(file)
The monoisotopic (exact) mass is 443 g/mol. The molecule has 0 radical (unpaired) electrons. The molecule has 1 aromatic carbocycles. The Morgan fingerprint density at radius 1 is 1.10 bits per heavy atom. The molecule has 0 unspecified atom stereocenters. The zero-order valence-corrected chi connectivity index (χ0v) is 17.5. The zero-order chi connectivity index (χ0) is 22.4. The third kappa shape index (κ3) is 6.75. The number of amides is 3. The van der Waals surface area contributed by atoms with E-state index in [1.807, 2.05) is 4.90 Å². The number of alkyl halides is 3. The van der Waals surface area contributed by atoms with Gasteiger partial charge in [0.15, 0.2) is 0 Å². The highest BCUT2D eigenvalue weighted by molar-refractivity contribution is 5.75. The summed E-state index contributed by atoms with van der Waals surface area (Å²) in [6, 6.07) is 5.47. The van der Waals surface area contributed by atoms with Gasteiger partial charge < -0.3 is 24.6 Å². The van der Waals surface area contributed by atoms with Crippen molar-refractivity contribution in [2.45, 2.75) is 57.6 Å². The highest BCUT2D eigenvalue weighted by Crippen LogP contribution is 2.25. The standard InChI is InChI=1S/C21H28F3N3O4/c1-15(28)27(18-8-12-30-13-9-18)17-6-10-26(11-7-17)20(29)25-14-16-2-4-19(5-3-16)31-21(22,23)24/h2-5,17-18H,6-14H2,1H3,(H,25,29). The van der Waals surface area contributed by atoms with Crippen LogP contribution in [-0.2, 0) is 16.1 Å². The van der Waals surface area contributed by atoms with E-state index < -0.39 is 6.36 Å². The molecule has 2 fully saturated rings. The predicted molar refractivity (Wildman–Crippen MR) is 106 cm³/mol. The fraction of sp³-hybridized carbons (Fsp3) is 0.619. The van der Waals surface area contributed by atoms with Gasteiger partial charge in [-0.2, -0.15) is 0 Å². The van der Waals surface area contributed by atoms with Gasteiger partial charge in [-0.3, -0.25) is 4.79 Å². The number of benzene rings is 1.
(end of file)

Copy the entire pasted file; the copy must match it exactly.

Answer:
The monoisotopic (exact) mass is 443 g/mol. The molecule has 0 radical (unpaired) electrons. The molecule has 1 aromatic carbocycles. The Morgan fingerprint density at radius 1 is 1.10 bits per heavy atom. The molecule has 0 unspecified atom stereocenters. The zero-order valence-corrected chi connectivity index (χ0v) is 17.5. The zero-order chi connectivity index (χ0) is 22.4. The third kappa shape index (κ3) is 6.75. The number of amides is 3. The van der Waals surface area contributed by atoms with E-state index in [1.807, 2.05) is 4.90 Å². The number of alkyl halides is 3. The van der Waals surface area contributed by atoms with Gasteiger partial charge in [0.15, 0.2) is 0 Å². The highest BCUT2D eigenvalue weighted by molar-refractivity contribution is 5.75. The summed E-state index contributed by atoms with van der Waals surface area (Å²) in [6, 6.07) is 5.47. The van der Waals surface area contributed by atoms with Gasteiger partial charge < -0.3 is 24.6 Å². The van der Waals surface area contributed by atoms with Crippen molar-refractivity contribution in [2.45, 2.75) is 57.6 Å². The highest BCUT2D eigenvalue weighted by Crippen LogP contribution is 2.25. The standard InChI is InChI=1S/C21H28F3N3O4/c1-15(28)27(18-8-12-30-13-9-18)17-6-10-26(11-7-17)20(29)25-14-16-2-4-19(5-3-16)31-21(22,23)24/h2-5,17-18H,6-14H2,1H3,(H,25,29). The van der Waals surface area contributed by atoms with Crippen LogP contribution in [-0.2, 0) is 16.1 Å². The van der Waals surface area contributed by atoms with E-state index < -0.39 is 6.36 Å². The molecule has 2 fully saturated rings. The predicted molar refractivity (Wildman–Crippen MR) is 106 cm³/mol. The fraction of sp³-hybridized carbons (Fsp3) is 0.619. The van der Waals surface area contributed by atoms with Gasteiger partial charge in [-0.2, -0.15) is 0 Å². The van der Waals surface area contributed by atoms with Gasteiger partial charge in [-0.3, -0.25) is 4.79 Å². The number of benzene rings is 1.